Is the perfect electric vehicle modular by design?

What Would Make Your Ideal Electric Car

What would be your ideal electric car? Range, price, space or all of those?
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The word “ideal” is tricky since it conjures many things to many people. My ideal car is a two-seater performance electric car, say like the Tesla Motors Roadster but for others, it would be a sedan. Yet, listening to people around us, when it comes to electric vehicle, EV everything revolves around, range, price and cargo space. To add to the confusion, 80% of the US commutes 40 miles or less a day, making any EVs practical for these occasions. So what is this illusive ideal EV?

Ideal For You and Me. The ideal electric car can take on different shapes and forms, and the industry is still battling between electric and hybrid. Could an ideal EV be a Plug-In Hybrid, PHEV? It might seem so according to this KPMG poll (http://www.kpmg.com/US/en/IssuesAndInsights/ArticlesPublications/Documents/global-auto-executive-survey-2013.pdf), where more than one-third of those surveyed (36%) said a plug-in hybrid, such as the Volt, the Ford C-MAX and Fusion Energi or the Fisker Karma would be the ideal car, compared to 21% the previous year’s poll.

Range, Price & Perceptions. Unfortunately, the range anxiety myth still plays a big part of the reluctance to go electric. If we are to determine the ideal EV, we need to take two routes, one that takes some freedoms, mostly do away with practical considerations and the other, the one that is practical. So we can set an ideal price range of $17,000 to 22,000 and a distance range of 100 to 300 miles.

The Ideal Practical EV. The ideal EV would be a modular. With that in mind, the Rinspeed EV Dock+Go is the ideal place to start. A modular urban EV that can add cargo space, perfect for shopping, or an extra battery for greater range, perfect for traveling longer distances. See our; Rinspeed Dock+Go Tackles Range Anxiety With Bolt On Smart EV Extension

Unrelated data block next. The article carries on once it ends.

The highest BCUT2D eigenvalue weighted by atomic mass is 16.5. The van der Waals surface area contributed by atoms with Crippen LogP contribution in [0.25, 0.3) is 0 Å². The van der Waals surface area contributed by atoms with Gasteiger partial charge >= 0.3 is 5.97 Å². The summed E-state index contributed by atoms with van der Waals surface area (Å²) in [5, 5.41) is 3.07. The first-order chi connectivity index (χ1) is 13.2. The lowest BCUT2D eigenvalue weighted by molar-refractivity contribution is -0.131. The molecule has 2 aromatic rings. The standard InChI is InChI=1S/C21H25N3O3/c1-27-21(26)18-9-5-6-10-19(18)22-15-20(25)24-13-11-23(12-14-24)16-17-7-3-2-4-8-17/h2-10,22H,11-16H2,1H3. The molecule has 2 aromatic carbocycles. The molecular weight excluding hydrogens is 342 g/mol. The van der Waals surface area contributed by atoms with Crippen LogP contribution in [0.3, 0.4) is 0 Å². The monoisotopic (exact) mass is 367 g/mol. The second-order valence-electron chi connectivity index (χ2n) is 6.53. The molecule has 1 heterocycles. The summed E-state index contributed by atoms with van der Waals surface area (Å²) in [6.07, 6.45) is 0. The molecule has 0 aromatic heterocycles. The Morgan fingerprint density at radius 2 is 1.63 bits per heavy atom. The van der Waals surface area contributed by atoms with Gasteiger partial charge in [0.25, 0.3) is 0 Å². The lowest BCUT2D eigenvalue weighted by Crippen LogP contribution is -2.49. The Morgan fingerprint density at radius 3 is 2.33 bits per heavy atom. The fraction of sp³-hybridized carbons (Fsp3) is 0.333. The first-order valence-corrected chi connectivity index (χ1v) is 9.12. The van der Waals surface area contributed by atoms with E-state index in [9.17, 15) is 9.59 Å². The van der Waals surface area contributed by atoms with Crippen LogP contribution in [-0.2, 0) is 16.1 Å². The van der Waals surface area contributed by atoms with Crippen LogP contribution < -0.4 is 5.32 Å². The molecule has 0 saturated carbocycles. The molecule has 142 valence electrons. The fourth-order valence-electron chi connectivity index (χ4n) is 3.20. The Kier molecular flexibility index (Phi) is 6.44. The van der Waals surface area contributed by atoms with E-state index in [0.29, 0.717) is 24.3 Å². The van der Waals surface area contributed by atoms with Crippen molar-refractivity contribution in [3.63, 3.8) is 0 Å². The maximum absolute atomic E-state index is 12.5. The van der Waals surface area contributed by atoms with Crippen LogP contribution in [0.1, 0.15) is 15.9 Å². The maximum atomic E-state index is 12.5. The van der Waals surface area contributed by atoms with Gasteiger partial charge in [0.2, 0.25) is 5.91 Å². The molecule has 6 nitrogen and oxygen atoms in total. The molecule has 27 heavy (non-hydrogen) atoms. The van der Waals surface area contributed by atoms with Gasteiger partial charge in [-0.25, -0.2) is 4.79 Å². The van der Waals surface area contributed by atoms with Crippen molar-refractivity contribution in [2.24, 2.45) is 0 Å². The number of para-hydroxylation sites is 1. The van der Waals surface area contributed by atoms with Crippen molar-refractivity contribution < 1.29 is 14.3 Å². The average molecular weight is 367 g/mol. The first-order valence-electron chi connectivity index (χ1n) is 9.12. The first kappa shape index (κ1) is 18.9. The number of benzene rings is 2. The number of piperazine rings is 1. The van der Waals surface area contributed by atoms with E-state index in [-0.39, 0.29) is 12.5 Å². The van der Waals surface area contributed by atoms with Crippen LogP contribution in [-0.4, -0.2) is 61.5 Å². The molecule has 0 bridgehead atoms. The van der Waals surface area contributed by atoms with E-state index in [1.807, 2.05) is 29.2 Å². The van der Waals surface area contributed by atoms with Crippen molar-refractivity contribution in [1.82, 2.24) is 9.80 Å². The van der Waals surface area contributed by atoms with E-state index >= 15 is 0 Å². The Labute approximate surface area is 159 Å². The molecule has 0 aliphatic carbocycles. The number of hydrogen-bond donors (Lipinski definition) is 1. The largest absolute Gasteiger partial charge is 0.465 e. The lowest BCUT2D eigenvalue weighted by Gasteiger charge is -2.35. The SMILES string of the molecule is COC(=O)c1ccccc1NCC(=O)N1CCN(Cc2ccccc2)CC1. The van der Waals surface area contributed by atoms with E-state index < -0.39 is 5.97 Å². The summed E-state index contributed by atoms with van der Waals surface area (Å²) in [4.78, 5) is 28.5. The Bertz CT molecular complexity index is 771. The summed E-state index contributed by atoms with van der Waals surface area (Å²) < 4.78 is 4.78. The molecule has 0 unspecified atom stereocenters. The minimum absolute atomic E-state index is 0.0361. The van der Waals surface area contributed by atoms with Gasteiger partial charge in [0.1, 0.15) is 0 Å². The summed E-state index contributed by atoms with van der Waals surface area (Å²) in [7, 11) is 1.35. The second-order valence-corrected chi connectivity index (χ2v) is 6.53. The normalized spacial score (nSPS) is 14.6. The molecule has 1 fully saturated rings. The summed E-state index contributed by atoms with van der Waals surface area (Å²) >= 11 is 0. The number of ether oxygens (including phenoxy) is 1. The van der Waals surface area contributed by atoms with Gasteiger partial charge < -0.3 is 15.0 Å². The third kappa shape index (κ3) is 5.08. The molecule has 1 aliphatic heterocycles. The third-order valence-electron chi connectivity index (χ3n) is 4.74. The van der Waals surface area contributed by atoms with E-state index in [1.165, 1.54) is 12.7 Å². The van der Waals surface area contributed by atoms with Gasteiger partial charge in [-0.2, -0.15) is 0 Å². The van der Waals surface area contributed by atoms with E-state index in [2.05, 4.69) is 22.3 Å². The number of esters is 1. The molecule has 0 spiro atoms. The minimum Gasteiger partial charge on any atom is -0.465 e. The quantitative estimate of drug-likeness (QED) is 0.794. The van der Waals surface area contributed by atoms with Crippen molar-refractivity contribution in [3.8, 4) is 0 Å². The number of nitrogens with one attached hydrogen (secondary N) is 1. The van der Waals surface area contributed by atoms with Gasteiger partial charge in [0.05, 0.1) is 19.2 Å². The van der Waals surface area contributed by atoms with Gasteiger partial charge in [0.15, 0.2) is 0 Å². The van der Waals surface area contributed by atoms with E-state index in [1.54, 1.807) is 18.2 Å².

http://www.torquenews.com/1079/rinspeed-dockgo-tackles-range-anxiety-bolt-smart-ev-extension
The idea to add modules to an existing EV makes much sense, since the base price would still be affordable and you can add as your needs change along the way.

The Ideal Wild EV. If the modular Smart is not your cup of tea, then let’s go bezerk. How about we take the Model S, have GM or Ford mass-produce it, put their PR & Marketing might to work and create a real buzz. It would carry 5 people, go 300 and could be sold at around $25,000.

Yet, no matter how you try, the ideal EV does not exist, nor will it ever and should never exist. We live in a complex society where choices might favor range or price, or even another cargo space. Maybe someone could invent a very affordable Smart EV conversion kit that could extend to the size of a Hummer with a 350 or greater range for $12,000 but that seems much too unrealistic. The ideal electric vehicle is the one that satisfies your needs 80% of the time and considering this, almost all do these days starting at $16,000 after Federal incentives.


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Comments

Ideal EV car? Mine would be a small pick-up of the size of a 1980 Isuzu/LUV. With the power to tow a couple thousand pounds, and travel 300 miles with a half hour to hour recharge. I would give $20,000 for that pick-up, today.
I'd say give the industry 5 years tops. Considering where we were 6 years ago, I'd say you have good chances of having it.
To answer the ideal EV question one should first take the E out and ask what is the ideal vehicle. Automakers have gone to great effort to do this and came up with an answer. No single vehicle, or vehicle segment, is enough to satisfy everyone. Therefore the ideal EV covers every possible configuration anyone could want, and on top of that adds EV-ness; that is smoothness, quietness, instant torque, and no gas bill. Personally my ideal EV would be pretty close to an Infiniti LE with a Nissan badge and price. I currently drive a LEAF and love it. Add a sleek, but still roomy, sedan body, and some more range, and I would be thrilled.
Yes, that was the point of the article, there is no perfect or ideal vehicle in the end. The Leaf was the first kid on the block and no one can take that away from Nissan but we do look forward to its next iteration, especially to see what Infiniti will do with it.